262438 Serological evidence of potential occupational exposure to leptospirosis in Kentucky horse farm workers and veterinarians

Tuesday, October 30, 2012

Gloria Gellin, MS, MPH , Agricultural Research Service, United States Department of Agriculture, Lexington, KY
Craig Carter, DVM, PhD , Veterinary Diagnostic Laboratory, University of Kentucky, Lexington, KY
Glyn G. Caldwell, MD , University of Kentucky College of Public Health, Lexington, KY
John Timoney, MVB, PhD , Gluck Equine Research Center, University of Kentucky, Lexington, KY
Margaret Steinman, MPH , Veterinary Diagnostic Laboratory, University of Kentucky, Lexington, KY
David Fardo, PhD , College of Public Health, Biostatistics, University of Kentucky, Lexington, KY
Wayne Sanderson, PhD , Department of Epidemiology, The University of Kentucky, Lexington, KY
Sera from employees and horses residing on farms affected (AF) by outbreaks of leptospirosis in Central Kentucky since 2006 were compared to farms unaffected (UF) by these outbreaks during this same time period. A total of six farms, three farms from each group, were compared (4 human subjects and 4 horses) for a total of 24 horses and 24 humans. Sera from a second group, veterinarians specializing in equine medicine (EV), were also analyzed. This group contained 24 veterinarians with a range of exposure levels from no known past exposure to individuals exposed five days previous to collection of sera. Each farm manager completed a survey assessing farm management of horses. In addition, veterinarians completed a survey regarding their equine medicine experience. Enzyme-linked immunosorbent assays (ELISA) showed an increased risk of seroconversion to Leptospira in 5 (22%) of 23 equine veterinarians compared to zero (0%) of 24 farm workers (p=0.05). Antibody levels for both sphingomyelinase 2 (Sph2) and leptospiral immunoglobulin-like protein A (LigA) were significantly increased (p=0.03 and p=0.05 respectively) in veterinarians. Indirect hemoagglutination (IHA) and microscopic agglutination (MAT) titers were negative for all individuals participating in the study. Risk for seroconversion did not appear to be influenced by the period of time from last exposure nor age of the individual. There is an increased risk for seroconversion to Leptospira, without the appearance of clinical disease, in EV compared to individuals working on Central Kentucky horse farms.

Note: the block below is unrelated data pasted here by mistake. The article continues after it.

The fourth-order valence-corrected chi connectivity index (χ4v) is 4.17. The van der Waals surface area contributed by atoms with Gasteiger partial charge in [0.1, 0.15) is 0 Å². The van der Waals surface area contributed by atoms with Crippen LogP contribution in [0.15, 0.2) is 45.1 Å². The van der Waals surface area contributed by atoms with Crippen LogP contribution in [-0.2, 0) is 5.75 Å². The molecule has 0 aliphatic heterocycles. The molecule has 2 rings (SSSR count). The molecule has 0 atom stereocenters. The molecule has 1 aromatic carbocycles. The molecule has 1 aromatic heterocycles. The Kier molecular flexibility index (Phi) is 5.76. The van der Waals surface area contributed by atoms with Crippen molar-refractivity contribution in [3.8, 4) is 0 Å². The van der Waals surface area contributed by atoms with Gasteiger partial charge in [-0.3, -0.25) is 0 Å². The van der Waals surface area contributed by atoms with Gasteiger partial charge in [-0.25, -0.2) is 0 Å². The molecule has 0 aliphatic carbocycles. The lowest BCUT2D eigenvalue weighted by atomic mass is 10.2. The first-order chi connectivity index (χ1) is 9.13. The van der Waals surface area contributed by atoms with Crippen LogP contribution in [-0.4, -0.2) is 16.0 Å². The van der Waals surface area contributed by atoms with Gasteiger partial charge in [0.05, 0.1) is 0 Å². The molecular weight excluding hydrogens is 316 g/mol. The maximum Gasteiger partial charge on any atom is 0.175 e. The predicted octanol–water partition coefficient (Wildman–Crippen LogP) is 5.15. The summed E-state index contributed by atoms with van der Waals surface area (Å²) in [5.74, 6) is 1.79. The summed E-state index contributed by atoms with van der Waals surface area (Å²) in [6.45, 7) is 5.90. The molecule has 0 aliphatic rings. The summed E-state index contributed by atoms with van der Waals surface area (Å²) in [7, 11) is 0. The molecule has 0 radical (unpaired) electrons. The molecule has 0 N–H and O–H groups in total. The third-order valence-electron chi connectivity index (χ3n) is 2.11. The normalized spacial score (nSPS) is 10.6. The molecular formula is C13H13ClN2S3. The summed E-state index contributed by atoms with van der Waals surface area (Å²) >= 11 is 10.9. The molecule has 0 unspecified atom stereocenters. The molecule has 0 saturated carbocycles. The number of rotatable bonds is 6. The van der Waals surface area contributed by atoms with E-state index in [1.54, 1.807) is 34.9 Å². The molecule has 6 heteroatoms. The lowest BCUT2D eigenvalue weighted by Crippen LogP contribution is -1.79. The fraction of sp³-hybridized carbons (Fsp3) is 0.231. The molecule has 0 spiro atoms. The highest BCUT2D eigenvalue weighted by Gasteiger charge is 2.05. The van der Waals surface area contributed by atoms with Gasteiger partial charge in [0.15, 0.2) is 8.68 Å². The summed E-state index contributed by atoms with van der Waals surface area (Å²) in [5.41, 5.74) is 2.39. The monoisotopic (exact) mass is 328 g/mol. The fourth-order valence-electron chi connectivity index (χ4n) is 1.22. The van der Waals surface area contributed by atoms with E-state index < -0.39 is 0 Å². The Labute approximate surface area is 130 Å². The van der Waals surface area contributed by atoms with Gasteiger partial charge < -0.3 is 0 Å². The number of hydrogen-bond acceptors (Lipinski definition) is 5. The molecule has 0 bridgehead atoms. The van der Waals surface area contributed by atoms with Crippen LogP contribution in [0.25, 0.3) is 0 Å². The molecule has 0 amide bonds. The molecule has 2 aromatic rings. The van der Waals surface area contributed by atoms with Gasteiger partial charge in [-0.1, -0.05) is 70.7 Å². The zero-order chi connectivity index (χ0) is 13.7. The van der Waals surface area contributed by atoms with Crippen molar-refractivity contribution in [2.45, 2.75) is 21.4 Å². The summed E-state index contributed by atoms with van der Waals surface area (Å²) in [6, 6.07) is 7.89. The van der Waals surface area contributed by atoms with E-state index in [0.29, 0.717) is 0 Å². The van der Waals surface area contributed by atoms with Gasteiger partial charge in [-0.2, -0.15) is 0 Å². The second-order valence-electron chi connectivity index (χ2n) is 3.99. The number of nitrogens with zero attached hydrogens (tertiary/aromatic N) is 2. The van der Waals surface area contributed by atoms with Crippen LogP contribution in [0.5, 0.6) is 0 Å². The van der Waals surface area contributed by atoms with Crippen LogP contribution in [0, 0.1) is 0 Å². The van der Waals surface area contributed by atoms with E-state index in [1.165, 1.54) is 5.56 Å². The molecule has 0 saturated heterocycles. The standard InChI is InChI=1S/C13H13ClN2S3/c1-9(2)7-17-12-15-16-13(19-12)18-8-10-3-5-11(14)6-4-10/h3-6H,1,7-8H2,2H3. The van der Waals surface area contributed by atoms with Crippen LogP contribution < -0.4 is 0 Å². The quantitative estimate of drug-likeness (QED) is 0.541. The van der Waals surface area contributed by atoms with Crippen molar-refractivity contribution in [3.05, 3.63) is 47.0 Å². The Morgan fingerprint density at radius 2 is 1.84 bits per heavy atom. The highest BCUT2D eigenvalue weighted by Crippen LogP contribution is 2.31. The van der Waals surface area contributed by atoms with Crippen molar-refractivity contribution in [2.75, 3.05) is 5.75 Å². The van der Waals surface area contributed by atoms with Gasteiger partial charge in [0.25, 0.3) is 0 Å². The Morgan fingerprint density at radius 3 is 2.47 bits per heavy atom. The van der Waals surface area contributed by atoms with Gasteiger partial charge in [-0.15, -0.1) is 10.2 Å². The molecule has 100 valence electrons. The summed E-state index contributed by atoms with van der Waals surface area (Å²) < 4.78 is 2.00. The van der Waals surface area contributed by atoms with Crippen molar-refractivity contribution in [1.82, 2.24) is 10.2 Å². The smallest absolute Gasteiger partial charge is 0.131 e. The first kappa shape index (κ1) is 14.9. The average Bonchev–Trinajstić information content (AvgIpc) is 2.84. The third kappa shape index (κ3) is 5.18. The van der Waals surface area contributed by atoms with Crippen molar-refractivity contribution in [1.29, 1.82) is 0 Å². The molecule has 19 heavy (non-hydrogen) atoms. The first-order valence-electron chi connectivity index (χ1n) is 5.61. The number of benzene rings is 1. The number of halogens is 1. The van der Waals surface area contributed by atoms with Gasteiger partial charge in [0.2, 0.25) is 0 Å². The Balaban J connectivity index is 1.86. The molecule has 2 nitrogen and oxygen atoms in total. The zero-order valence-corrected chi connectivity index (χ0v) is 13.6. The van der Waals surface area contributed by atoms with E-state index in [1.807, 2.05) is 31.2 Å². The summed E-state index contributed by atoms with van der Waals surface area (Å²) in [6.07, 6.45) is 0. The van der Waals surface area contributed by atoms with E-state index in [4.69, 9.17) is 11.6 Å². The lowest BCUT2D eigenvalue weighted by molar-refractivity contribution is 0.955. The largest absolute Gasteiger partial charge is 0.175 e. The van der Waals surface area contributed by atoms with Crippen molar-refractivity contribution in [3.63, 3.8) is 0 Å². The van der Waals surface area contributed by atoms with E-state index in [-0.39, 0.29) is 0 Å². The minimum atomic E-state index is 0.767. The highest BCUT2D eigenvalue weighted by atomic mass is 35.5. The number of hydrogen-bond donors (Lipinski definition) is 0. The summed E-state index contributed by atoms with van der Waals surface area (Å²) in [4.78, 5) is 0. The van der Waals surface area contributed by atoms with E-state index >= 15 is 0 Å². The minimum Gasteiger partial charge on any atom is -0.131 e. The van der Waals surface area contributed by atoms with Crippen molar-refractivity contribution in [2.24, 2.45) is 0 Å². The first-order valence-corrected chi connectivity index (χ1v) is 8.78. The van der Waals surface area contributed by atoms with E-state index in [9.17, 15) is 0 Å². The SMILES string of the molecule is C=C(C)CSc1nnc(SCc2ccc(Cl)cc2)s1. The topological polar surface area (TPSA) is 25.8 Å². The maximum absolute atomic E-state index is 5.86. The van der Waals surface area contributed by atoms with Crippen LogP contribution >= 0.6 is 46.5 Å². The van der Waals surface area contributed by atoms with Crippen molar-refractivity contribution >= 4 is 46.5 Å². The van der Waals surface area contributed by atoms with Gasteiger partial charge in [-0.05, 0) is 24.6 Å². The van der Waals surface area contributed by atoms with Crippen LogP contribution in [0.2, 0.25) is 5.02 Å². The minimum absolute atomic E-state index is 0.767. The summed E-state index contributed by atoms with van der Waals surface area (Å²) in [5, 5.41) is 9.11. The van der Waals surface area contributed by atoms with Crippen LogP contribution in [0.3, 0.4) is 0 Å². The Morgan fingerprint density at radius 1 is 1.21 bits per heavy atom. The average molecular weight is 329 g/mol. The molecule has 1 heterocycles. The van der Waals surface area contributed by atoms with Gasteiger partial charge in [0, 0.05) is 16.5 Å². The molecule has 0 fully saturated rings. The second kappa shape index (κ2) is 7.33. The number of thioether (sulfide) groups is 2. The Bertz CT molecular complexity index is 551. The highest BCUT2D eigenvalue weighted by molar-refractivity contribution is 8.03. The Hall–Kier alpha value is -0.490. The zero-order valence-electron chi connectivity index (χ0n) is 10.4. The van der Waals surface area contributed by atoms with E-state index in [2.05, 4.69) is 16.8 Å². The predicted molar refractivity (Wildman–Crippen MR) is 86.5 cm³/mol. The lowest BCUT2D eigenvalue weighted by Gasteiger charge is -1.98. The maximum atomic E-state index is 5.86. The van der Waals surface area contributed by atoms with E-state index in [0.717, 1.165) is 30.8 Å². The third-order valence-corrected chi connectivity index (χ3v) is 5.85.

Learning Areas:
Basic medical science applied in public health
Clinical medicine applied in public health
Occupational health and safety

Learning Objectives:
1.Compare occupational exposure to leptospirosis between farm workers and veterinarians 2.Evaluate an investigational testing method to conventional techniques 3.Demonstrate an increased risk of seroconversion to leptospirosis in veterinarians

Keywords: Veterinary Public Health, Zoonoses

Presenting author's disclosure statement:

Qualified on the content I am responsible for because: I have been involved in clinical veterinary medicine and basic science research for over 30 years working on multiple federally and privately funded grants focusing on multiple areas of translational medicine. My scientific interests have been in antibiotic resistance in animals and zoonotic disease.
Any relevant financial relationships? No

I agree to comply with the American Public Health Association Conflict of Interest and Commercial Support Guidelines, and to disclose to the participants any off-label or experimental uses of a commercial product or service discussed in my presentation.